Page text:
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Manganese Health Topic

Manganese Health Topic

Manganese activates enzymes involved in utilization of several key nutrients and in the metabolism of proteins, amino acids, cholesterol, and carbohydrates. Manganese is also important for reproductive health and bone formation. In animal studies, manganese deficiency results in abnormal skeletal development. Women with osteoporosis have decreased plasma levels of manganese. Low levels of manganese are also associated with glucose intolerance similar to diabetes mellitus, increased seizure susceptibility, and multiple sclerosis. The ratio of iron to manganese in the body is important for maintaining optimum iron levels. In vitro research has indicated that increased cellular manganese slows the activity of a key enzyme, reverse transcriptase, necessary for HIV replication.

Dietary Sources of Manganese:
Mustard greens, kale, chard, raspberries, pineapple, romaine lettuce, spinach, collard greens, turnip greens, kale, maple syrup, molasses, garlic, grapes, summer squash, strawberries, oats, spelt, green beans, brown rice, garbanzo beans, ground cloves, cinnamon, thyme, peppermint, and turmeric.

Note: encourages personal research and a balanced view of health and nutrition topics. The links below provide a broad overview of various research findings and hypothesis on the role of nutrition in health. This information is not intended to promote any particular product. Unless noted, the articles below do not include any scientific references.

Learn More About Manganese

  1. Manganese Blocks HIV Replication; Lab Finding Points to Potential New Class of HIV Treatments

    Johns Hopkins scientists have found that simply increasing manganese in cells can halt HIV's unusual ability to process its genetic information backwards, providing a new way to target the process's key driver, an enzyme called reverse transcriptase. Retroviruses like HIV use reverse transcriptase to make copies of their DNA from RNA, the opposite of how genetic information is usually processed in cells.


  2. Manganese on World's Healthiest Foods

    In the human body, manganese functions as an enzyme activator. Manganese activates the enzymes responsible for the utilization of several key nutrients including biotin, thiamin, ascorbic acid, and choline. It is a catalyst in the synthesis of fatty acids and cholesterol, facilitates protein and carbohydrate metabolism, and may also participate in the production of sex hormones and maintaining reproductive health. In addition, manganese activates enzymes which are important in the formation of bone.


  3. Manganse on Linus Pauling Institute

    A number of manganese-activated enzymes play important roles in the metabolism of carbohydrates, amino acids, and cholesterol. Manganese deficiency results in abnormal skeletal development in a number of animal species. Manganese is required for the activation of prolidase, an enzyme that functions to provide the amino acid, proline, for collagen formation in human skin cells. It has been documented that women with osteoporosis have decreased plasma levels of manganese. Manganese deficiency results in glucose intolerance similar to diabetes mellitus in some animal species. Manganese deficient rats are more susceptible to seizures than manganese sufficient rats, and rats that are genetically prone to epilepsy have lower than normal brain and blood manganese levels.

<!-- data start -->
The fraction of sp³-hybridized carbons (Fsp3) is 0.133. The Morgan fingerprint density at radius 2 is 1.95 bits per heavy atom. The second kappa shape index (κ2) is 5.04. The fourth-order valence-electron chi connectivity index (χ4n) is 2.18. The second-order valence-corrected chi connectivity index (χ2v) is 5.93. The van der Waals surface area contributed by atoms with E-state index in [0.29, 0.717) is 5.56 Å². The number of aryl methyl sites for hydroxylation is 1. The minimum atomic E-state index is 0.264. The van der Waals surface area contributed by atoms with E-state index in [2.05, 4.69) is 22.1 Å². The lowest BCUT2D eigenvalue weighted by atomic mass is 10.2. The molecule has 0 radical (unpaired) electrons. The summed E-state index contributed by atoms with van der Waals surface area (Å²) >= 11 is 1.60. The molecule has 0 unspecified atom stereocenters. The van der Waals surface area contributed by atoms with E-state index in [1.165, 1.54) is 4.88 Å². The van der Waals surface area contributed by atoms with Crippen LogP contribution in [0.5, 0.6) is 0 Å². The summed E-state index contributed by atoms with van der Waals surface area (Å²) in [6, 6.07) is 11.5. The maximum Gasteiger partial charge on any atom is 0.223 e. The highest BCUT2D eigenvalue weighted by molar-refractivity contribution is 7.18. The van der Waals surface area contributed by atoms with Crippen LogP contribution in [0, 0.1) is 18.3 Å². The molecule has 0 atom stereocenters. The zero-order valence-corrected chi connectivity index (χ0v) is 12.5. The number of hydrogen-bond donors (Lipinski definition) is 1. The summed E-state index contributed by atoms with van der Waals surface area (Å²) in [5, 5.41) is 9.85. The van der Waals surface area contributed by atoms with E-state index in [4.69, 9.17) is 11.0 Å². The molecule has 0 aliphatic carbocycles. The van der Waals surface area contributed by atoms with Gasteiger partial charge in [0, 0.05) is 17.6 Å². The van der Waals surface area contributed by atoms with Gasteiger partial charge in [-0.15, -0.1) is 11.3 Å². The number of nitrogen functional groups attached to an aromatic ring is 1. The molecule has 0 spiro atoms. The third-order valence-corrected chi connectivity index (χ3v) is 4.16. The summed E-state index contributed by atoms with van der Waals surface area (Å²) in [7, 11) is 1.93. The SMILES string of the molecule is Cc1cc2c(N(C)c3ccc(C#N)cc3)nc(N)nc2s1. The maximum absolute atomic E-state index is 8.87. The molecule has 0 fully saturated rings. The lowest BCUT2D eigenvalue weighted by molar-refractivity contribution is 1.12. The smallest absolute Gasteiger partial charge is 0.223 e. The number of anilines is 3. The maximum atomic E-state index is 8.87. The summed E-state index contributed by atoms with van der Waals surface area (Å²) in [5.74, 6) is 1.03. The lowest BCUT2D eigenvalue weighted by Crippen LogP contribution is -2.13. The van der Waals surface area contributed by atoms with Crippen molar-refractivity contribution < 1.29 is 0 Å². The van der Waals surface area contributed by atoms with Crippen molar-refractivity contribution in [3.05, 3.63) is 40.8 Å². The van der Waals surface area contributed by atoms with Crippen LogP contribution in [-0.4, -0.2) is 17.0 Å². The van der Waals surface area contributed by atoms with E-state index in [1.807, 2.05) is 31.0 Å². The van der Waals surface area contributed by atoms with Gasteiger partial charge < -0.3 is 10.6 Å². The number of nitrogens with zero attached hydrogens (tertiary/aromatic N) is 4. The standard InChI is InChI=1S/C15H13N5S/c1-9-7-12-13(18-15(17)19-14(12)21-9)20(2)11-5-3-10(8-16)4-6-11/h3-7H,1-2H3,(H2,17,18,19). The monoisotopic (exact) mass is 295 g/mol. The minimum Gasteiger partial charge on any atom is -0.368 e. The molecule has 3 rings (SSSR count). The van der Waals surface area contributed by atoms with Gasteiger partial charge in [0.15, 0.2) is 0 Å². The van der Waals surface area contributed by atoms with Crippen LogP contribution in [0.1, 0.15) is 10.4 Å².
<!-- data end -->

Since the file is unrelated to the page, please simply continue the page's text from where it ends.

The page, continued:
4. Manganese, Copper, and Zinc in Cerebrospinal Fluid from Patients with Multiple Sclerosis

    Manganese levels were significantly decreased in the cerebrospinal fluid of Multiple Sclerosis patients compared to the levels in the control group. Copper levels were significantly elevated in Multiple Sclerosis patients.


  5. Manganese-Containing Superoxide-Dismutase Deficiency in...Adults with Rheumatoid Arthritis

    Superoxide dismutase (SOD) is known to regulate the level of superoxide radicals inside cells. The purpose of this work was to investigate the role of SOD activity in tissue damage produced by superoxide radicals.


  6. Manganese Superoxide Dismutase Gene Polymorphism and Schizophrenia

    There has been increasing evidence that deranged superoxide dismutase (SOD) activities might be a risk factor for schizophrenia.


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Manganese has not been evaluated or approved by the FDA for the any of the following topics indicated in the links above: AIDS/HIV, diabetes, epilepsy, multiple sclerosis, osteoporosis, schizophrenia

Statements on this website have NOT been evaluated by the Food and Drug Administration and are NOT intended to diagnose, treat, cure, or prevent any disease; research is ongoing. All third-party health topic links provided on this website are for information purposes only. Always consult your doctor or nutritionist about any health or nutrition-related questions you might have.